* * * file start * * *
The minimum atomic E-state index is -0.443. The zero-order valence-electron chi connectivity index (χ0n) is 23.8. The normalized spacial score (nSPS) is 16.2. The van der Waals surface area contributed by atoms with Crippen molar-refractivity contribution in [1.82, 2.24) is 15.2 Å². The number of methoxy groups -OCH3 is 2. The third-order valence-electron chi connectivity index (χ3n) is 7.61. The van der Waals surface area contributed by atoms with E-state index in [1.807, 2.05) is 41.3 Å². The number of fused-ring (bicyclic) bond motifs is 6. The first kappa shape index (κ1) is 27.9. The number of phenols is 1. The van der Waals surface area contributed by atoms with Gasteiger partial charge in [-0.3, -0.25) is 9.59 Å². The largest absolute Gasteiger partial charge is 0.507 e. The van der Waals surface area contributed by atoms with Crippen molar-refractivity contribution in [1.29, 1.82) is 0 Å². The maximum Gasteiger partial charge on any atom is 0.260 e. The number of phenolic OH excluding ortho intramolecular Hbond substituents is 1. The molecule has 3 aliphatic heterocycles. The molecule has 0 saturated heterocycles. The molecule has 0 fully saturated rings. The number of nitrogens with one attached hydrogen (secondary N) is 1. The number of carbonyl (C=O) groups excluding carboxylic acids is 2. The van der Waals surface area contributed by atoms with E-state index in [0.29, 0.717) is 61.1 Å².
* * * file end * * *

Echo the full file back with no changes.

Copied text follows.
The minimum atomic E-state index is -0.443. The zero-order valence-electron chi connectivity index (χ0n) is 23.8. The normalized spacial score (nSPS) is 16.2. The van der Waals surface area contributed by atoms with Crippen molar-refractivity contribution in [1.82, 2.24) is 15.2 Å². The number of methoxy groups -OCH3 is 2. The third-order valence-electron chi connectivity index (χ3n) is 7.61. The van der Waals surface area contributed by atoms with E-state index in [1.807, 2.05) is 41.3 Å². The number of fused-ring (bicyclic) bond motifs is 6. The first kappa shape index (κ1) is 27.9. The number of phenols is 1. The van der Waals surface area contributed by atoms with Gasteiger partial charge in [-0.3, -0.25) is 9.59 Å². The largest absolute Gasteiger partial charge is 0.507 e. The van der Waals surface area contributed by atoms with Crippen molar-refractivity contribution in [1.29, 1.82) is 0 Å². The maximum Gasteiger partial charge on any atom is 0.260 e. The number of phenolic OH excluding ortho intramolecular Hbond substituents is 1. The molecule has 3 aliphatic heterocycles. The molecule has 0 saturated heterocycles. The molecule has 0 fully saturated rings. The number of nitrogens with one attached hydrogen (secondary N) is 1. The number of carbonyl (C=O) groups excluding carboxylic acids is 2. The van der Waals surface area contributed by atoms with E-state index in [0.29, 0.717) is 61.1 Å².